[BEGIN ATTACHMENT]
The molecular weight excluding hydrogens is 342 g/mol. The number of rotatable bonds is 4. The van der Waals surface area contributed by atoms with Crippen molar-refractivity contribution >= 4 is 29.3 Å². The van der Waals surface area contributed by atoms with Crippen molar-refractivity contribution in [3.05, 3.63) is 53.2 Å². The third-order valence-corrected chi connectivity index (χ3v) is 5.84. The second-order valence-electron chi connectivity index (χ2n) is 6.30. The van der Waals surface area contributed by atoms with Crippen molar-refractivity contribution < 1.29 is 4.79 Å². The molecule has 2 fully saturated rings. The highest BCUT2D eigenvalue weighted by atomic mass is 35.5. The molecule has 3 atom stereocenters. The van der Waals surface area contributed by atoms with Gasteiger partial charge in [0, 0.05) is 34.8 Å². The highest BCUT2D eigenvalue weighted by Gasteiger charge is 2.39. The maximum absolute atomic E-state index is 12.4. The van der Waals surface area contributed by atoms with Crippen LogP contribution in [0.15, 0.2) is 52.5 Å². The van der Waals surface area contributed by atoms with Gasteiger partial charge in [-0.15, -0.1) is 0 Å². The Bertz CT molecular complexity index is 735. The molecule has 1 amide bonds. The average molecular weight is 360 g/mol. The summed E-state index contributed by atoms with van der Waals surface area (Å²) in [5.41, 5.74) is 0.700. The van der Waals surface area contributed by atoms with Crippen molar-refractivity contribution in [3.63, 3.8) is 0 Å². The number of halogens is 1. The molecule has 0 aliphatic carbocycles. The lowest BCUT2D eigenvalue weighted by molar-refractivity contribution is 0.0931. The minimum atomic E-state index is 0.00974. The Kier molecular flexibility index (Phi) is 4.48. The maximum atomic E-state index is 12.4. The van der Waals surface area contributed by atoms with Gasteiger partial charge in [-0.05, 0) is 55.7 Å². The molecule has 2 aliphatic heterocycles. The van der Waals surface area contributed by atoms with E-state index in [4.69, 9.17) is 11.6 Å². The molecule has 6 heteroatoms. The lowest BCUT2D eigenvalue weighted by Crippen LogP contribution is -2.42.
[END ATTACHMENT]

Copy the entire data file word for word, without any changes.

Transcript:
The molecular weight excluding hydrogens is 342 g/mol. The number of rotatable bonds is 4. The van der Waals surface area contributed by atoms with Crippen molar-refractivity contribution >= 4 is 29.3 Å². The van der Waals surface area contributed by atoms with Crippen molar-refractivity contribution in [3.05, 3.63) is 53.2 Å². The third-order valence-corrected chi connectivity index (χ3v) is 5.84. The second-order valence-electron chi connectivity index (χ2n) is 6.30. The van der Waals surface area contributed by atoms with Crippen molar-refractivity contribution < 1.29 is 4.79 Å². The molecule has 2 fully saturated rings. The highest BCUT2D eigenvalue weighted by atomic mass is 35.5. The molecule has 3 atom stereocenters. The van der Waals surface area contributed by atoms with Gasteiger partial charge in [0, 0.05) is 34.8 Å². The highest BCUT2D eigenvalue weighted by Gasteiger charge is 2.39. The maximum absolute atomic E-state index is 12.4. The van der Waals surface area contributed by atoms with Crippen LogP contribution in [0.15, 0.2) is 52.5 Å². The van der Waals surface area contributed by atoms with Gasteiger partial charge in [-0.15, -0.1) is 0 Å². The Bertz CT molecular complexity index is 735. The molecule has 1 amide bonds. The average molecular weight is 360 g/mol. The summed E-state index contributed by atoms with van der Waals surface area (Å²) in [5.41, 5.74) is 0.700. The van der Waals surface area contributed by atoms with Crippen molar-refractivity contribution in [3.63, 3.8) is 0 Å². The number of halogens is 1. The molecule has 0 aliphatic carbocycles. The lowest BCUT2D eigenvalue weighted by molar-refractivity contribution is 0.0931. The minimum atomic E-state index is 0.00974. The Kier molecular flexibility index (Phi) is 4.48. The maximum atomic E-state index is 12.4. The van der Waals surface area contributed by atoms with Gasteiger partial charge in [-0.05, 0) is 55.7 Å². The molecule has 2 aliphatic heterocycles. The van der Waals surface area contributed by atoms with E-state index in [4.69, 9.17) is 11.6 Å². The molecule has 6 heteroatoms. The lowest BCUT2D eigenvalue weighted by Crippen LogP contribution is -2.42.